The Useful script snippets article contains many examples of scripts that use the
Selected object to perform various tasks.
Interacting with the user
In the examples above, we used the
Warning(...) global methods to show a message to the user in various flavors. Tabular Editor provides a number of these global methods as well as extension methods for showing and collecting information, and for various other common tasks. The most commonly used are listed below:
void Output(object value)- halts script execution and displays detailed information about the provided object. When the provided object is a TOM object or a collection of TOM objects, a detailed view of all properties are shown.
void SaveFile(string filePath, string content)- convenient way to save text data to a file.
string ReadFile(string filePath)- convenient way to load text data from a file.
string ExportProperties(IEnumerable<ITabularNamedObject> objects, string properties = "...")- convenient way to export a set of properties from multiple objects as a TSV string.
void ImportProperties(string tsvData)- convenient way to load properties into multiple objects from a TSV string.
string ConvertDax(dax, useSemicolons)- converts a DAX expression between US/UK and non-US/UK locales. If
useSemicolonsis true (default) the
daxstring is converted from the native US/UK format to non-US/UK. That is, commas (list separators) will be converted to semicolons and periods (decimal separators) will be converted to commas. Vice versa if
useSemicolonsis set to false.
void FormatDax(IEnumerable<IDaxDependantObject> objects, bool shortFormat, bool? skipSpace)- formats DAX expressions on all objects in the provided collection
void FormatDax(IDaxDependantObject obj)- queues an object for DAX expression formatting when script execution is complete, or when the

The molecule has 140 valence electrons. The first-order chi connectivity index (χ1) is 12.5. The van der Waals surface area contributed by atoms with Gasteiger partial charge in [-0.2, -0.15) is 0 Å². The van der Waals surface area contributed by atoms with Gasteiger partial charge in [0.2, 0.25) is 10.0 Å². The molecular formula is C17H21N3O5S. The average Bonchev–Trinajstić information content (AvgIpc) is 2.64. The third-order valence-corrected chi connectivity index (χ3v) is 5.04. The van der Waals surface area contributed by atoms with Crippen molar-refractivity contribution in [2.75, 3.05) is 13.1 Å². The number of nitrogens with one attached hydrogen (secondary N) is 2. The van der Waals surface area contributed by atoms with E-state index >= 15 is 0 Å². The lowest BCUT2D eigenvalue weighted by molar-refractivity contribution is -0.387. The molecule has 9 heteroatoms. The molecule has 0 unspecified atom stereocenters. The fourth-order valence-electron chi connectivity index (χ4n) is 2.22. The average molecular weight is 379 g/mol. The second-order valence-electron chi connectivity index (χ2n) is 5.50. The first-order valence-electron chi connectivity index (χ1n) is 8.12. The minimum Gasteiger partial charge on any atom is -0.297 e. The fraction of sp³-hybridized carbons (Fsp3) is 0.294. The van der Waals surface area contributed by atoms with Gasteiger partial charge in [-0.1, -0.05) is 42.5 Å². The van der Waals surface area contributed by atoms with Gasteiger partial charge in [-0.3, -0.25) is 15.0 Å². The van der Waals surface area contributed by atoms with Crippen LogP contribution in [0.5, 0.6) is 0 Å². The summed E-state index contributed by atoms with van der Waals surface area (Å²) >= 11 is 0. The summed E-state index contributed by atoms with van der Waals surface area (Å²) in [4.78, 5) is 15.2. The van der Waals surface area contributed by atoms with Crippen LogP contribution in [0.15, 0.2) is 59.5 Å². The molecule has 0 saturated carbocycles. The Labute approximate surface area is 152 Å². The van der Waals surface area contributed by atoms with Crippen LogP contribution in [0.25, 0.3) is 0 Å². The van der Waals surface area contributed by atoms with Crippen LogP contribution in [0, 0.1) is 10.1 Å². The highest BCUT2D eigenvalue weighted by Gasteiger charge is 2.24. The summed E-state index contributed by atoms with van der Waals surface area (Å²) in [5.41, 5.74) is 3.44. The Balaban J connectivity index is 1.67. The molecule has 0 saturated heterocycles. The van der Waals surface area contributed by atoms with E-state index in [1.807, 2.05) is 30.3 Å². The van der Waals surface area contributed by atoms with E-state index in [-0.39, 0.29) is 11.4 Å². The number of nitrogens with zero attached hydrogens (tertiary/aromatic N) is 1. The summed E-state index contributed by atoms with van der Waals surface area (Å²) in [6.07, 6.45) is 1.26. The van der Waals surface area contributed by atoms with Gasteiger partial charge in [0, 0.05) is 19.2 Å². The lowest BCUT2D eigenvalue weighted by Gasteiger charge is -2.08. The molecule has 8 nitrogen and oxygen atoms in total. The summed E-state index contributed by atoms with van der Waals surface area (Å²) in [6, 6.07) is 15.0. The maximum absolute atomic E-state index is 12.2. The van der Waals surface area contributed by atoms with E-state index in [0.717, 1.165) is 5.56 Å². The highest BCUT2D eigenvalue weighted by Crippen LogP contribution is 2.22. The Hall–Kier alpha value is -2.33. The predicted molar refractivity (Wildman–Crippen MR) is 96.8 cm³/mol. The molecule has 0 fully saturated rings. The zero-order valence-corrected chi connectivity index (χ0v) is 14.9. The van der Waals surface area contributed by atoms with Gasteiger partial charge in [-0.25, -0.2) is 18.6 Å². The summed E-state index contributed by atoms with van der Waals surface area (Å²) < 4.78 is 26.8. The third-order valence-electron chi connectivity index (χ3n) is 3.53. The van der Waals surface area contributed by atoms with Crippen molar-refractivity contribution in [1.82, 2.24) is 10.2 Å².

CallDaxFormattermethod is called.
void CallDaxFormatter(bool shortFormat, bool? skipSpace)- formats all DAX expressions on objects enqueued so far
void Info(string message)- Displays an informational message.
void Warning(string message)- Displays a warning message.
void Error(string message)- Displays an error message.
measure SelectMeasure(Measure preselect = null, string label = "...")- Displays a list of all measures and �prompts the user to select one.
T SelectObject<T>(this IEnumerable<T> objects, T preselect = null, string label = "...") where T: TabularNamedObject- Displays a list of the provided objects, prompting the user to select one, and returns that object (or null if the cancel button was pressed).
IList<T> SelectObjects<T>(this IEnumerable<T> objects, IEnumerable<T> preselect = null, string label = "...") where T: TabularNamedObject- Displays a list of the provided objects, prompting the user to select any number of objects and returns the list of objects selected (or null if the cancel button was pressed).
Saving a script as a macro
Scripts that you use often can be saved as reusabe macros, which are always available when you launch Tabular Editor. Moreover, macros are automatically integrated in the context menu of the TOM Explorer view and you can even use the Tools > Customize... option to add macros to existing or custom menus and toolbars.
To save a script as a macro, use the C# Script > Save as Macro... option.
Provide a name for your macro. You can use backslashes to organize macros into folders, i.e. a name such as "My Macros\Test" will create a "My Macros" submenu in the context menu of the TOM Explorer, and within this submenu there will be a "Test" menu option that invokes the script.
You may also provide an optional tooltip which will be displayed when hovering over the menu option created by the macro.
You should also specify the macro context, which specifies the type(s) of objects that needs to be selected in order for the macro to be available in the context menu.
Lastly, you can specify a C# expression which should evaluate to true/false (typically based on the
Model objects) under Macro enabled condition (advanced). This lets you control more granularly whether the macro should be enabled or not, based on the current selection. For example, you could use the following expression:
Selected.Measures.Count == 1
to enable your macro only when exactly 1 measure is selected.
You can view all previously saved macros in the Macros view. To bring this view into focus, use the View > Macros menu option. This view allows you to:
- Rename a macro (simply put the cursor into the Name column and type the new name)
- Delete a macro. Select it and click the red "X" button above the list of macros.
- Edit a macro. Double-click the macro in the list (double-click on the "Id" column of the list). This will open the macro in a new C# script view, where you can make code changes. Hit Ctrl+S to save the code changes. If you need to edit other macro properties (tooltip, macro context, etc.), use the C# Script > Edit Macro... menu option.